Autopsy and Case Reports
https://autopsyandcasereports.org/article/doi/10.4322/acr.2021.336
Autopsy and Case Reports
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Res Ipsa - Testicular histology after feminizing hormone therapy

Ameer Hamza

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Abstract

Pathology community is aware of the “hot seat” or unknown slide conference. For the author during his residency training the “hottest” seat was the “Res Ipsa” cases during unknown slide conference by one of the faculty members. Res Ipsa (Latin for “the thing speaks for itself”) was “all” that was provided as the clinical history / relevant information needed to diagnose the case. Thanks to A&CR for providing a platform for my Res Ipsa. Thankfully, I am not the one on the hot seat today.

Hormonal therapy followed by gender reassignment surgery is now the standard of care in people with gender dysphoria. Clinical Practice Guideline from endocrine societies in fact recommend gender-affirming surgery only after completion of at least 1 year of consistent and compliant hormone treatment.1

The objective of hormonal therapy is to suppress endogenous hormone levels and replace them with exogenous hormones of the desired sex. The hormone therapy regimen for male-to-female gender transition involves the use of an antiandrogen in conjunction with an estrogen. The antiandrogens demonstrate their effect by reducing endogenous testosterone levels to those found in adult biological female. This also enables the estrogen therapy to have its maximal effect.

Orchiectomy is one of the surgeries patients seeking male-to-female physical adaptation must undergo. Depending upon institutional policy these specimens are usually subjected to histopathologic evaluation.

Histopathologic alterations are mostly hormone therapy related changes and they are present in almost all cases, albeit to variable extent. Some of the most common changes as described in the literature include reduced diameter of seminiferous tubules and peri-tubular fibrosis, aspermatogenesis with maturation arrest, and absence of Leydig cells.2 Less common findings include hyperplasia of epididymal epithelium and peri-epididymal fibrosis.2 Despite the presence of these changes in virtually all the cases the gross appearance as well as the weight of the specimens is usually within the normal range.2,3

Most histologic changes in the testicular parenchyma including reduced / absent spermatogenesis are secondary to alterations in the physiologic mechanisms governed by testosterone as well as estrogenization. Additionally, as the epididymal epithelium is shown to express ER,2 the epididymal hyperplasia identified in some cases can also be attributed to exogenous estrogens. It is, however, unclear whether the changes are related to demographic factors, or if they are dependent on estrogen regimen and timing of exposure to estrogen i.e. pre-pubertal versus post-pubertal.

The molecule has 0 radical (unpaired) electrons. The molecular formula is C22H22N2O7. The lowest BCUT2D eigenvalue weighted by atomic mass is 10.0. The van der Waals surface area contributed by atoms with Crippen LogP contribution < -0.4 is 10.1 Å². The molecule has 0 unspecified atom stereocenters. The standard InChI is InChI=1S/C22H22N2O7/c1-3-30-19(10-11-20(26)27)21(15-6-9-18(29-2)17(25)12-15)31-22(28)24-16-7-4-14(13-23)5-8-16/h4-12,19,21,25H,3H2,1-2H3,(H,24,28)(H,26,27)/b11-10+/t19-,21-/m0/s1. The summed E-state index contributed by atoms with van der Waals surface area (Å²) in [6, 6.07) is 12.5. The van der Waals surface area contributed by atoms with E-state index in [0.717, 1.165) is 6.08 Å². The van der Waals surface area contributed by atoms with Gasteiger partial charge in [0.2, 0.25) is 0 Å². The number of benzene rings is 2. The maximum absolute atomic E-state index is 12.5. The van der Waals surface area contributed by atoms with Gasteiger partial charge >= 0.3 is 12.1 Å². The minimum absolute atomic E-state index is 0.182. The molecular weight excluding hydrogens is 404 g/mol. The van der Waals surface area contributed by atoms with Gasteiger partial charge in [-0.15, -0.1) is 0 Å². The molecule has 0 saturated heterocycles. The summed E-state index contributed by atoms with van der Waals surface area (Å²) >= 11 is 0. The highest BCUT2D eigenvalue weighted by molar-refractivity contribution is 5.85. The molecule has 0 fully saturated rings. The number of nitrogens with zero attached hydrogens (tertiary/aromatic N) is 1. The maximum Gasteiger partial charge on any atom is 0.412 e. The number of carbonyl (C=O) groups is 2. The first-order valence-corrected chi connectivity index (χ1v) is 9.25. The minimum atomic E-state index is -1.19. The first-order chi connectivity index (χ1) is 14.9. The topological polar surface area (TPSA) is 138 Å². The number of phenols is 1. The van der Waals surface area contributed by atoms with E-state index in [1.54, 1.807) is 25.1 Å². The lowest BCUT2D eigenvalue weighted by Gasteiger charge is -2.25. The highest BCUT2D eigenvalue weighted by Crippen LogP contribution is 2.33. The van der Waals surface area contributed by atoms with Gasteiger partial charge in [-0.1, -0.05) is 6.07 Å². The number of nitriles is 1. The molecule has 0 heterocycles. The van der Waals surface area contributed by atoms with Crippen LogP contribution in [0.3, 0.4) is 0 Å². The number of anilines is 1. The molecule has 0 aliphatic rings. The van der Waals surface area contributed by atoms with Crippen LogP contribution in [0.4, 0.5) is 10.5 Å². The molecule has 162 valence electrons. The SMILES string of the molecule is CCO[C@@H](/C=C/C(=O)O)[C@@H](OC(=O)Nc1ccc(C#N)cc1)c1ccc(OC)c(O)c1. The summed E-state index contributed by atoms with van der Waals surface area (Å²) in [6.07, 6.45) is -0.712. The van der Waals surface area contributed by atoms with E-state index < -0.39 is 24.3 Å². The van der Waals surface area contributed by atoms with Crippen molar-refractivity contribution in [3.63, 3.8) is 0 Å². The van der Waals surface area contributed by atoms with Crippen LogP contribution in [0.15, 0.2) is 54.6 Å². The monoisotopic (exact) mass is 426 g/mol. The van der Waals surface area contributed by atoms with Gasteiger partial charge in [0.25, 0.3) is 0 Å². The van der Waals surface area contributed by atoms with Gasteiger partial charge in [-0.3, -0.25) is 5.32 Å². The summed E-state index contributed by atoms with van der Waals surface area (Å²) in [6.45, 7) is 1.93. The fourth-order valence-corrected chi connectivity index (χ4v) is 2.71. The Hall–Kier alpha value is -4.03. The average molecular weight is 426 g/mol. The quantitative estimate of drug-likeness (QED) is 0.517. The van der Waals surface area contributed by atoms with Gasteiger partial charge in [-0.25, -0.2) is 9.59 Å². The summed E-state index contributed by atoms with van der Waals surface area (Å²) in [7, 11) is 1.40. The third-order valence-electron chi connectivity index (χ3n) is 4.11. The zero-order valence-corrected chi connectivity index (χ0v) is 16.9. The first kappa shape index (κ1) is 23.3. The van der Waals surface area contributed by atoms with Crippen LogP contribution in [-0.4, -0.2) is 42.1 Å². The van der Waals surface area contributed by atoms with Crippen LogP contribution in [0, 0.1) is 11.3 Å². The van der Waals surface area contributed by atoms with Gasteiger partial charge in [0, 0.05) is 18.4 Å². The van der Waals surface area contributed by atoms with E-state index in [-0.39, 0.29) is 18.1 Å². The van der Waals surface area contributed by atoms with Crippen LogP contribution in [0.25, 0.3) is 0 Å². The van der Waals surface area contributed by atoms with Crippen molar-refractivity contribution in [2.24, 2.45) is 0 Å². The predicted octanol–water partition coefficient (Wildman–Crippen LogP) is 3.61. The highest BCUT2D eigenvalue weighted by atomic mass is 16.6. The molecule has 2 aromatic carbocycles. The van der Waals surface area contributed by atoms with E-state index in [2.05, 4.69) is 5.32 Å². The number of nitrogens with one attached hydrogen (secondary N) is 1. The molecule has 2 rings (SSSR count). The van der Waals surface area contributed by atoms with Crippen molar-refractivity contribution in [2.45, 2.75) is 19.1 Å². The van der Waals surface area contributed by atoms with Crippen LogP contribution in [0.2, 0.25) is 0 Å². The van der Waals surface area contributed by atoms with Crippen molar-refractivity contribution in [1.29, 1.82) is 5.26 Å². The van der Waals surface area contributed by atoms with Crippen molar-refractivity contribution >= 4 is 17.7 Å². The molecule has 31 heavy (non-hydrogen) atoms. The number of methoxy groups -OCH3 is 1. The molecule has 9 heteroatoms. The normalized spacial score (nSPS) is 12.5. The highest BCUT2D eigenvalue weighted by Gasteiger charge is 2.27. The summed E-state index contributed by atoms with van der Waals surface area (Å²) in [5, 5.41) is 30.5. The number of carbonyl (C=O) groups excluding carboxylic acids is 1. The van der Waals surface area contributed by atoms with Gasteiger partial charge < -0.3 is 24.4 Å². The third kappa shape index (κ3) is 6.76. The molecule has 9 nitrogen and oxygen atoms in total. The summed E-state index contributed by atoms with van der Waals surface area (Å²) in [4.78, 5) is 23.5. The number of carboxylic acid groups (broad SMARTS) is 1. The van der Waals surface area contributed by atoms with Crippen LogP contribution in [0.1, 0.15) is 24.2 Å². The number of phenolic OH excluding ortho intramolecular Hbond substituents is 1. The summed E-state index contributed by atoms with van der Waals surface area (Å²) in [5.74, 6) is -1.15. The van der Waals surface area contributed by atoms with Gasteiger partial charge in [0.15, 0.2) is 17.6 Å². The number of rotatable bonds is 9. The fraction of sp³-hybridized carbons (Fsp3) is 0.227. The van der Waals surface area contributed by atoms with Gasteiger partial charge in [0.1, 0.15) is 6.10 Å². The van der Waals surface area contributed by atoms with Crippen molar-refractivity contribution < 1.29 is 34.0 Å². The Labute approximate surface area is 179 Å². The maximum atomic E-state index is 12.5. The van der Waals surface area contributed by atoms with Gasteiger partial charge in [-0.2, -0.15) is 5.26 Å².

Pathologists usually find themselves struggling to find appropriate wording for signing out such cases. The following example may be helpful in this regard.

Right and left testes, bilateral orchiectomy:

Testicular parenchyma with fibrosis of the seminiferous tubules, hyalinization surrounding seminiferous tubules, reduced / absent spermatogenesis, and reduced / absent Leydig cells, consistent with hormone therapy related changes.


The images depict an orchiectomy specimen from a 24-year-old adult who underwent gender reassignment surgery after hormonal therapy with estradiol, micronized progesterone, and spironolactone. Figure 1A and 1B demonstrate the gross appearance and cut surface of the specimen, showing no alteration in the gross appearance. The images depict true size (1X). Figure 1C to 1F demonstrate some of the histologic findings in these specimens including fibrosis of seminiferous tubules and absent Leydig cells (1C; H&E 40X), hyalinization surrounding the seminiferous tubules (1D; H&E 100X), reduced spermatogenesis with maturation arrest (1E; H&E 100X), peri-epididymal fibrosis and hyperplasia of epididymal epithelium (1F; H&E 100X).

A and B demonstrate the gross appearance and cut surface of the specimen (scale bar = 3 cm). Figures C-F show the common histologic findings including fibrosis of seminiferous tubules and absent Leydig cells (C; H&E 40X), hyalinization / fibrosis surrounding the seminiferous tubules (D; H&E 100X), reduced spermatogenesis with maturation arrest (E; H&E 100X), peri-epididymal fibrosis and hyperplasia of epididymal epithelium (F; H&E 100X).: The “Res Ipsa” in this case are the hormone therapy related changes that point one towards the fact that this is an orchiectomy specimen from a patient undergoing gender reassignment surgery.

Keywords

Gender Dysphoria, Gender Identity, Sex Reassignment Surgery

References

1 Hembree WC, Cohen-Kettenis PT, Gooren L, et al. T’Sjoen GG. Endocrine treatment of gender-dysphoric/gender-incongruent persons: an endocrine society clinical practice guideline. J Clin Endocrinol Metab. 2017;102(11):3869-903. http://dx.doi.org/10.1210/jc.2017-01658. PMid:28945902.

2 Matoso A, Khandakar B, Yuan S, et al. Spectrum of findings in orchiectomy specimens of persons undergoing gender confirmation surgery. Hum Pathol. 2018;76:91-9. http://dx.doi.org/10.1016/j.humpath.2018.03.007. PMid:29555572.

3 Jiang DD, Swenson E, Mason M, et al. Effects of estrogen on spermatogenesis in transgender women. Urology. 2019;132:117-22. http://dx.doi.org/10.1016/j.urology.2019.06.034. PMid:31310772.
 


Submitted date:
08/06/2021

Accepted date:
09/19/2021

Publication date:
11/12/2021

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